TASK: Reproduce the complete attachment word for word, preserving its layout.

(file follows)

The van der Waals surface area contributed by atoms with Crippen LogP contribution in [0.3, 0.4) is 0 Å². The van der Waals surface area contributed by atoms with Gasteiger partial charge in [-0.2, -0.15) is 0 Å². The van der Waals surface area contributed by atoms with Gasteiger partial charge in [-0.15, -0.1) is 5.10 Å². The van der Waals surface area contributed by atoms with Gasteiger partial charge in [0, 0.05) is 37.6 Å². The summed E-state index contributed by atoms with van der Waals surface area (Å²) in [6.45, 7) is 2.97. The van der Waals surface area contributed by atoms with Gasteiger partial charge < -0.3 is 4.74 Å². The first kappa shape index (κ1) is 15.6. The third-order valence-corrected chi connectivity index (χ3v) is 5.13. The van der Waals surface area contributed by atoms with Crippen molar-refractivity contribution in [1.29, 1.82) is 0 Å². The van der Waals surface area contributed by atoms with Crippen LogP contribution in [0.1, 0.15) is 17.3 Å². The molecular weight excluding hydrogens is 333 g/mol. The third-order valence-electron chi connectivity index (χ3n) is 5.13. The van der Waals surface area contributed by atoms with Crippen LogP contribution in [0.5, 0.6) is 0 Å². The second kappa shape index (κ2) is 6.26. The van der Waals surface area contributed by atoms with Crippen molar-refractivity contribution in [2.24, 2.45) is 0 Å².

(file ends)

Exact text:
The van der Waals surface area contributed by atoms with Crippen LogP contribution in [0.3, 0.4) is 0 Å². The van der Waals surface area contributed by atoms with Gasteiger partial charge in [-0.2, -0.15) is 0 Å². The van der Waals surface area contributed by atoms with Gasteiger partial charge in [-0.15, -0.1) is 5.10 Å². The van der Waals surface area contributed by atoms with Gasteiger partial charge in [0, 0.05) is 37.6 Å². The summed E-state index contributed by atoms with van der Waals surface area (Å²) in [6.45, 7) is 2.97. The van der Waals surface area contributed by atoms with Gasteiger partial charge < -0.3 is 4.74 Å². The first kappa shape index (κ1) is 15.6. The third-order valence-corrected chi connectivity index (χ3v) is 5.13. The van der Waals surface area contributed by atoms with Crippen molar-refractivity contribution in [1.29, 1.82) is 0 Å². The van der Waals surface area contributed by atoms with Crippen LogP contribution in [0.1, 0.15) is 17.3 Å². The molecular weight excluding hydrogens is 333 g/mol. The third-order valence-electron chi connectivity index (χ3n) is 5.13. The van der Waals surface area contributed by atoms with Crippen LogP contribution in [0.5, 0.6) is 0 Å². The second kappa shape index (κ2) is 6.26. The van der Waals surface area contributed by atoms with Crippen molar-refractivity contribution in [2.24, 2.45) is 0 Å².